Through door-to-door democracy, the Indiana affiliate of the Citizens Action Coalition (CAC) has been able to advocate effectively for nearly four decades on behalf of Hoosiers. CAC canvassers go from house to house in residential neighborhoods during the evening hours to educate citizens and gather petition signatures on issues such as utility rates and regulations, health care, and the environment.
Once government places unnecessarily restrictive limitations on how we engage our neighbors or protest in public places, the core strength of America's democracy is diminished.
In 2012, two Indiana municipalities, the Town of Yorktown and the City of Jeffersonville, tried to limit this expressive activity by passing laws that required canvassers to endure lengthy and cost-prohibitive licensing procedures. If CAC were to have had 10 canvassers in Jeffersonville, for example, it would have been required to pay $1,000 in licensing fees. In Yorktown, it could cost each canvasser $50 per week in addition to the $150 application fee.
These laws also:
- restricted canvassing activity to certain hours
- mandated payment of substantial fees for each person applying for a license
- permitted a license action to be denied at the discretion of government officials
The Supreme Court of the United States has long recognized the importance of residential canvassing in ensuring a robust debate on public issues.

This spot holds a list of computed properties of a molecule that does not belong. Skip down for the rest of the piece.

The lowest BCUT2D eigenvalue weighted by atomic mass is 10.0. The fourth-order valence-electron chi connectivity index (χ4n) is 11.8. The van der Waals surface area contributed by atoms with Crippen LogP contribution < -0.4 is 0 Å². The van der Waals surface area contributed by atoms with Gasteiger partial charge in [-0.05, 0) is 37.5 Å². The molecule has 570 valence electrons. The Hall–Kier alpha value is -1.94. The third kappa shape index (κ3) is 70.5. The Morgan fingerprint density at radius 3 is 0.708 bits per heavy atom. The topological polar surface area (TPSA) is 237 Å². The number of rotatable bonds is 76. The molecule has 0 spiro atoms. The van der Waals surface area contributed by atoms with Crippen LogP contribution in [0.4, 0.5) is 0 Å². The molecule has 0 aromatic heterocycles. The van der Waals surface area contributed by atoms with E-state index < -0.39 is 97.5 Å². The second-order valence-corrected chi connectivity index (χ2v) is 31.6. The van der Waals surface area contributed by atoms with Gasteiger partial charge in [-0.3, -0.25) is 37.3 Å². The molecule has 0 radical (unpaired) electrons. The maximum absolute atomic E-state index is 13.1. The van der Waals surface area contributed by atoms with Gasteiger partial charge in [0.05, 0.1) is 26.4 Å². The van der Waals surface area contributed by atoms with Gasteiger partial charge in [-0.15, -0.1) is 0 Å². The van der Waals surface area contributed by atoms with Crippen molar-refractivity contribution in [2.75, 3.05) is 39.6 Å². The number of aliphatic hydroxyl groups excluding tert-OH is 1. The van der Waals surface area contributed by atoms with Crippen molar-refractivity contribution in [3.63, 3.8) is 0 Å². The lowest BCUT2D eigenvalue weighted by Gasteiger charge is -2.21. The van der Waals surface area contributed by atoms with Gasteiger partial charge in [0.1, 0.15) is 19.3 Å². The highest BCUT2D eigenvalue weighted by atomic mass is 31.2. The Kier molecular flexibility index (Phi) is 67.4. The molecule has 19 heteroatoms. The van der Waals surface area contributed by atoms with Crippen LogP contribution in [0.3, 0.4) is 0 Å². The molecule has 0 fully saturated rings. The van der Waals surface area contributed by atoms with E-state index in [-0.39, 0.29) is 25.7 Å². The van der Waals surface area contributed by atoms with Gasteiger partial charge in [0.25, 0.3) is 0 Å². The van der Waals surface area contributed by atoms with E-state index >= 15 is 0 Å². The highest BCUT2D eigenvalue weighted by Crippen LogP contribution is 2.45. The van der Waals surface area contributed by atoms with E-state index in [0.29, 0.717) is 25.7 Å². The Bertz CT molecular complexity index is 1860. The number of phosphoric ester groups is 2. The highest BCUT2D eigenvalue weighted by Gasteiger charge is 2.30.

In 2013, the ACLU of Indiana, the CAC, and private attorneys filed lawsuits against these municipalities. We argued that the fees and directives imposed by both Yorktown and Jeffersonville for canvassers to engage in expressive activity violated the First Amendment.
Citizens Action Coalition, Inc. v. Town of Yorktown was filed in the U.S. District Court Southern District of Indiana, Indianapolis Division, and Citizens Action Coalition of Indiana v. City of Jeffersonville was filed in the U.S. District Court Southern District New Albany Division. The Jeffersonville suit was dismissed after the city changed its ordinance.
In September 2014, the CAC won its suit against the Town of Yorktown. In the decision, Chief Judge Richard L. Young said, "In sum, the Ordinance is neither narrowly tailored to the Town's legitimate government interests, nor does it provide ample alternative methods for CAC. Accordingly, the Ordinance cannot survive constitutional scrutiny on its face or as applied."